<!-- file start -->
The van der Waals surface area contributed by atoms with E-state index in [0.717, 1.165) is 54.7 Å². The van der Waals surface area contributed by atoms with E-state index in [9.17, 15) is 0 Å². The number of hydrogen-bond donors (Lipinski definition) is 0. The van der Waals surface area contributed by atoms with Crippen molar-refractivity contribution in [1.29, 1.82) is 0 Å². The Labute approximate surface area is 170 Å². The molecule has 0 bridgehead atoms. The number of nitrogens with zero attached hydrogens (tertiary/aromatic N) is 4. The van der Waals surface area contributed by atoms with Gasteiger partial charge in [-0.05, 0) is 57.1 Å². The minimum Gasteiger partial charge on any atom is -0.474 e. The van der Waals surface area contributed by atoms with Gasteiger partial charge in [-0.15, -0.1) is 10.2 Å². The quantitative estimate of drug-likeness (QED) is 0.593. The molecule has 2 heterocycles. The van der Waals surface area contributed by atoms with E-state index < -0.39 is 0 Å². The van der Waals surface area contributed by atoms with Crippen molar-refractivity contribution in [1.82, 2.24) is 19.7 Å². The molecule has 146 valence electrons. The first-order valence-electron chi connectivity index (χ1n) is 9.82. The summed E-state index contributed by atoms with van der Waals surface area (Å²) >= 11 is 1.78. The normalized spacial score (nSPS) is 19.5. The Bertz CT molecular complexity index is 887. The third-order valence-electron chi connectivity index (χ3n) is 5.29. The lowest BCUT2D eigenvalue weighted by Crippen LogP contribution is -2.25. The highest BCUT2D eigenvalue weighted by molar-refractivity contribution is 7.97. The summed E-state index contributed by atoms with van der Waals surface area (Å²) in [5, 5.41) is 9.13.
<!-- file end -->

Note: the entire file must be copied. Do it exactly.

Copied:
The van der Waals surface area contributed by atoms with E-state index in [0.717, 1.165) is 54.7 Å². The van der Waals surface area contributed by atoms with E-state index in [9.17, 15) is 0 Å². The number of hydrogen-bond donors (Lipinski definition) is 0. The van der Waals surface area contributed by atoms with Crippen molar-refractivity contribution in [1.29, 1.82) is 0 Å². The Labute approximate surface area is 170 Å². The molecule has 0 bridgehead atoms. The number of nitrogens with zero attached hydrogens (tertiary/aromatic N) is 4. The van der Waals surface area contributed by atoms with Gasteiger partial charge in [-0.05, 0) is 57.1 Å². The minimum Gasteiger partial charge on any atom is -0.474 e. The van der Waals surface area contributed by atoms with Gasteiger partial charge in [-0.15, -0.1) is 10.2 Å². The quantitative estimate of drug-likeness (QED) is 0.593. The molecule has 2 heterocycles. The van der Waals surface area contributed by atoms with E-state index < -0.39 is 0 Å². The van der Waals surface area contributed by atoms with Crippen molar-refractivity contribution in [1.82, 2.24) is 19.7 Å². The molecule has 146 valence electrons. The first-order valence-electron chi connectivity index (χ1n) is 9.82. The summed E-state index contributed by atoms with van der Waals surface area (Å²) >= 11 is 1.78. The normalized spacial score (nSPS) is 19.5. The Bertz CT molecular complexity index is 887. The third-order valence-electron chi connectivity index (χ3n) is 5.29. The lowest BCUT2D eigenvalue weighted by Crippen LogP contribution is -2.25. The highest BCUT2D eigenvalue weighted by molar-refractivity contribution is 7.97. The summed E-state index contributed by atoms with van der Waals surface area (Å²) in [5, 5.41) is 9.13.